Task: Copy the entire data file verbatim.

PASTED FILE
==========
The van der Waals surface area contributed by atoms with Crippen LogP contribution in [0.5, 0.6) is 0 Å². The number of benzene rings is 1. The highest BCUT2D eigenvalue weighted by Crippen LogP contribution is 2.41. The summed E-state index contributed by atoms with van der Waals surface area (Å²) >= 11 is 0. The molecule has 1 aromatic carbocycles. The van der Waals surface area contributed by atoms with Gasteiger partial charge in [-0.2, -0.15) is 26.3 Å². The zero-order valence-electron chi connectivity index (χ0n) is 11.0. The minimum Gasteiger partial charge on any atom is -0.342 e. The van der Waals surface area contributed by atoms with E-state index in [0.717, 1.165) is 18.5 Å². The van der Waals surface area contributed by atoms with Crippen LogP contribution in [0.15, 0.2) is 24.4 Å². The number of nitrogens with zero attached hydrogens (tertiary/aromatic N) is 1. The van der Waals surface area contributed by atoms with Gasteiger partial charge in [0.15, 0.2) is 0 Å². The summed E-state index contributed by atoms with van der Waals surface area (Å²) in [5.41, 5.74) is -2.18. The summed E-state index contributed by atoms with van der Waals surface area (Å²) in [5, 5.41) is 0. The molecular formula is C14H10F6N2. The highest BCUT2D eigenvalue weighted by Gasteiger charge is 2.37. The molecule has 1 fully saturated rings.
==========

The van der Waals surface area contributed by atoms with Crippen LogP contribution in [0.5, 0.6) is 0 Å². The number of benzene rings is 1. The highest BCUT2D eigenvalue weighted by Crippen LogP contribution is 2.41. The summed E-state index contributed by atoms with van der Waals surface area (Å²) >= 11 is 0. The molecule has 1 aromatic carbocycles. The van der Waals surface area contributed by atoms with Gasteiger partial charge in [-0.2, -0.15) is 26.3 Å². The zero-order valence-electron chi connectivity index (χ0n) is 11.0. The minimum Gasteiger partial charge on any atom is -0.342 e. The van der Waals surface area contributed by atoms with E-state index in [0.717, 1.165) is 18.5 Å². The van der Waals surface area contributed by atoms with Crippen LogP contribution in [0.15, 0.2) is 24.4 Å². The number of nitrogens with zero attached hydrogens (tertiary/aromatic N) is 1. The van der Waals surface area contributed by atoms with Gasteiger partial charge in [0.15, 0.2) is 0 Å². The summed E-state index contributed by atoms with van der Waals surface area (Å²) in [5.41, 5.74) is -2.18. The summed E-state index contributed by atoms with van der Waals surface area (Å²) in [5, 5.41) is 0. The molecular formula is C14H10F6N2. The highest BCUT2D eigenvalue weighted by Gasteiger charge is 2.37. The molecule has 1 fully saturated rings.